At launch, squad management within the UI was impossible and even after the first patch fixed some of the problems, there is still massive room for improvement. It is entirely possible for a player to be locked out of joining a squad if all the squads get locked to private with less than four players (the max squad size). There is exactly enough squads and spots to accommodate 64 players. On a full server if a squad locks itself private with only two players, two players will not be able to join a squad on that server. I don’t have to state how dumb that UI limitation is. The ability to create an unlimited number of custom squads needs to be added.
The lack of in-game voice further destroys the squad aspect of the game, especially when the in-game chat UI is unusable. The chat window is too big, with no control of text size or font, and features the new and annoying “glowing” text that DICE seems to love. Both of these combine to limit on-the-fly squad creation.
Missing from the game as well is the role of a commander, a prominent feature from Battlefield 2 that set the Battlefield series apart in the FPS genre. In BF2, a single player could take on the role of commander and survey the entire battlefield setting up UAV drones to spot enemies, issue artillery strikes, give squads attack/defend orders, and in general provide that strategic organization so badly needed in a Battlefield game.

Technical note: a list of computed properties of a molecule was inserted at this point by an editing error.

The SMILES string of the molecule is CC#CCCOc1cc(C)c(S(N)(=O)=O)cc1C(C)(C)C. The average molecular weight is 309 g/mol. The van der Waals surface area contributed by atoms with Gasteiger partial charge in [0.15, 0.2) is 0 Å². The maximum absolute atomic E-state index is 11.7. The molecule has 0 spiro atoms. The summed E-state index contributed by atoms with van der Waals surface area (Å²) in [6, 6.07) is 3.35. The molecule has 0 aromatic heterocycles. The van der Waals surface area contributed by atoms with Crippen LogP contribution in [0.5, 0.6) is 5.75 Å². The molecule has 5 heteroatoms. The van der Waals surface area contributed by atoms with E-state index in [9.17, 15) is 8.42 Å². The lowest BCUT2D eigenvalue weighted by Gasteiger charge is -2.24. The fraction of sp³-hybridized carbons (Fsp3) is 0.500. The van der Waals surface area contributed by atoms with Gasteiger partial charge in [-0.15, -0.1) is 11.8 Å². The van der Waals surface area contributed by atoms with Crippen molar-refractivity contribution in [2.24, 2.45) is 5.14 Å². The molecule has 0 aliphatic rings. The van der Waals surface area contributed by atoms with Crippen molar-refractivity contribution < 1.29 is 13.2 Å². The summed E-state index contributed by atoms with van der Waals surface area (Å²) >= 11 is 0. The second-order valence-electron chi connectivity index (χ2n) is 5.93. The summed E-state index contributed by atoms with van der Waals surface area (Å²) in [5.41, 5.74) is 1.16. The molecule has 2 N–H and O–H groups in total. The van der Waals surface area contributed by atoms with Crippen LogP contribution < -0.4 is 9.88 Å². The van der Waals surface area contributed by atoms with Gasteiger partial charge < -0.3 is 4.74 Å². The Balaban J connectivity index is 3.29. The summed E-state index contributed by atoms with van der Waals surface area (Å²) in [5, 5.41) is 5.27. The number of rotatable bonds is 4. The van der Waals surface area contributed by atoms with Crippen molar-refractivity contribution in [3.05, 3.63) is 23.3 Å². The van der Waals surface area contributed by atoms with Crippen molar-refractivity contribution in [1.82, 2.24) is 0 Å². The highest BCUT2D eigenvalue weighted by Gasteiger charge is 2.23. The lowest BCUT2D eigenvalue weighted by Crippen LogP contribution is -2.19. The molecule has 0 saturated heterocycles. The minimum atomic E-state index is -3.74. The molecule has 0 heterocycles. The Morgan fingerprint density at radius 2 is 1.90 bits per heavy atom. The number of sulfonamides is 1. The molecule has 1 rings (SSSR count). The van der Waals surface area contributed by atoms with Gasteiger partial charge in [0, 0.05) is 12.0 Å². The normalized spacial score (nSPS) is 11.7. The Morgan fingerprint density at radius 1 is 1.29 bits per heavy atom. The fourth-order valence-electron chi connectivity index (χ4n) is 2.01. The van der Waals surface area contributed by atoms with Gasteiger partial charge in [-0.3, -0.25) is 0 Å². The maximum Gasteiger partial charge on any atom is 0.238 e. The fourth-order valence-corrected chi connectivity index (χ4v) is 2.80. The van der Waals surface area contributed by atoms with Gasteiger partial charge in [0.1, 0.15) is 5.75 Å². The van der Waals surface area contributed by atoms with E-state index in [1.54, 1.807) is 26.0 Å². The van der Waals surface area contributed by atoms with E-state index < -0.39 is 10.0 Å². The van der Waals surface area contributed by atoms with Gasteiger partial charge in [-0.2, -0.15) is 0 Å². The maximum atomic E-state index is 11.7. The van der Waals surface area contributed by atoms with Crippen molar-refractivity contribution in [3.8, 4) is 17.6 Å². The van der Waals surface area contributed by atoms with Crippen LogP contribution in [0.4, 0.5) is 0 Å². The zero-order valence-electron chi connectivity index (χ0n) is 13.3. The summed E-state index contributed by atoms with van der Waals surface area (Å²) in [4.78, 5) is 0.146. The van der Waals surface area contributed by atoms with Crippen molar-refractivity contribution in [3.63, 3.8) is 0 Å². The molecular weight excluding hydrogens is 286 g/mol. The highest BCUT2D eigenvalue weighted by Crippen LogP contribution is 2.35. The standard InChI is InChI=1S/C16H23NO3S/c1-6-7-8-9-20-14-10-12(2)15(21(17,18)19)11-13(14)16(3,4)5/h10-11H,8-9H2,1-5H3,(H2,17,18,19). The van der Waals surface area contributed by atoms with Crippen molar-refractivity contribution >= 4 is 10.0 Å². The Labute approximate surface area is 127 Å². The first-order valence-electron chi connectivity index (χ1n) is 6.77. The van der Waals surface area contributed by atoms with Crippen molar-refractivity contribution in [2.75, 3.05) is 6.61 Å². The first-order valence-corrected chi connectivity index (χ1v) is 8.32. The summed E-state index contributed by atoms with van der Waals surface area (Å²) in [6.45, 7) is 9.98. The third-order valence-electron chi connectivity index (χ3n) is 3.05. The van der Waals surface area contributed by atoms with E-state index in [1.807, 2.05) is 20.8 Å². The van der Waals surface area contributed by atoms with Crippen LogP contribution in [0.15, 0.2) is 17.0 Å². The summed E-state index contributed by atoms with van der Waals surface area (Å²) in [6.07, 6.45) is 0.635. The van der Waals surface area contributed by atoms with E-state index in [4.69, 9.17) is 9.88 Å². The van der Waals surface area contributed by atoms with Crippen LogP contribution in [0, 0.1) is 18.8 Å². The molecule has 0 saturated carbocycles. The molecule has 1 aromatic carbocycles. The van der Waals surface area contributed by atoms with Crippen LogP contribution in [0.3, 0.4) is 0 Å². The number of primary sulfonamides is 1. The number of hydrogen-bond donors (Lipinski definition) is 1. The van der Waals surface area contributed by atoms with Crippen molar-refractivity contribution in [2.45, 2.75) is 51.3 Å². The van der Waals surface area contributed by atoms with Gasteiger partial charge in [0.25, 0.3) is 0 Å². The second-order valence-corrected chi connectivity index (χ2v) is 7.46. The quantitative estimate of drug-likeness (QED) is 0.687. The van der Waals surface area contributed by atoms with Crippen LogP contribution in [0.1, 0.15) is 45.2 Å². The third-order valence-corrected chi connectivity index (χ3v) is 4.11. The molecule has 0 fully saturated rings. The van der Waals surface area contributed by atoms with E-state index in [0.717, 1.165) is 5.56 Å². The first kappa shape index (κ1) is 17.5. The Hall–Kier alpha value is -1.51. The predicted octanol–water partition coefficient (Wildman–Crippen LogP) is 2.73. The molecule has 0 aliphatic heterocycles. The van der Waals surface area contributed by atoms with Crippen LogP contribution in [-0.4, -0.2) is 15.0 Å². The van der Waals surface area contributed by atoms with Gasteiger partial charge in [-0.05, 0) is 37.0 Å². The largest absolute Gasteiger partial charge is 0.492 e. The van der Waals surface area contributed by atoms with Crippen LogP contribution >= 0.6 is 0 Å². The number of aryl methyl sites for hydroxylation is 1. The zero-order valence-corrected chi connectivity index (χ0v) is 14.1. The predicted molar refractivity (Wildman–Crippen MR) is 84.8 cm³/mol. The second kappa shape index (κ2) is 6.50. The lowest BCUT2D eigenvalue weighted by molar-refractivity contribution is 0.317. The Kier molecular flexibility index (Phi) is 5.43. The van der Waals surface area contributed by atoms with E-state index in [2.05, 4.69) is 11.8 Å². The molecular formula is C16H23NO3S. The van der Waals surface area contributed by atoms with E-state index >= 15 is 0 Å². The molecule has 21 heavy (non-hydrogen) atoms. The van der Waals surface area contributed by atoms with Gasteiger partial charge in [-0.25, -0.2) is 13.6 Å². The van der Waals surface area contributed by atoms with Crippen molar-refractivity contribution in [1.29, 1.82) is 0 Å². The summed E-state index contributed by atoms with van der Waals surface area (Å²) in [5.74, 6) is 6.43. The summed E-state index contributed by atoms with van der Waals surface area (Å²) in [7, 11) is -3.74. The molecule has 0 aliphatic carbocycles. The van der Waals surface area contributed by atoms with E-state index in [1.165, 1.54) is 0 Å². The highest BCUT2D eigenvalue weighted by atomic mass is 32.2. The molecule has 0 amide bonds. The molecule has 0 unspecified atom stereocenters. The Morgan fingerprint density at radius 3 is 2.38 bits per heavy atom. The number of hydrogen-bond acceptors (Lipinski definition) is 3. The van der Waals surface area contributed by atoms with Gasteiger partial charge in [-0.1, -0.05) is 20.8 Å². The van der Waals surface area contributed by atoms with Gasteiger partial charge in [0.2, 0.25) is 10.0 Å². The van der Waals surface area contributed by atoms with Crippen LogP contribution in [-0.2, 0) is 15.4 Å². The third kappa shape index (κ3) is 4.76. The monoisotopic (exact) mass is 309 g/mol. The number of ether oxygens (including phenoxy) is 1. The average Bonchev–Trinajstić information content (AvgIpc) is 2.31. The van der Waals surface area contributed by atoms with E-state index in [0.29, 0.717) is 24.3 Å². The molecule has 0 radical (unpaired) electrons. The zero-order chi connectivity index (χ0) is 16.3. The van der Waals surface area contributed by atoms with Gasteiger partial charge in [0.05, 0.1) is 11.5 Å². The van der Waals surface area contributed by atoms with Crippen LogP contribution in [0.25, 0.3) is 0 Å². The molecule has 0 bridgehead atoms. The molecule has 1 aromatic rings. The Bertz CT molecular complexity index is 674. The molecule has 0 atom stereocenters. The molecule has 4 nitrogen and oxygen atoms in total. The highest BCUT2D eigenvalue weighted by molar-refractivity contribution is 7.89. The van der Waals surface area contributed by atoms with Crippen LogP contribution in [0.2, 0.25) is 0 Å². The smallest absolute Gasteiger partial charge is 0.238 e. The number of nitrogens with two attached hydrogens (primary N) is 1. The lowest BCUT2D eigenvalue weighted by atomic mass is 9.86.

BF3 isn’t remiss on the “key components” of the commander role as they have shifted the features into various aspects. Squad leaders can issue attack and defend orders. Any player can spot enemy players (press Q more pls). Artillery strikes are replaced by the mortar of the Supply class. The Supply class can drop ammo boxes to resupply players.
Even though almost all of the functions of the commander role are present, the biggest and most important aspect is missing: organization. There is nothing that ties all the squads and battlefield assets together. Without a commander, the battlefield doesn’t live up to much more than a sparsely connected series of firefights.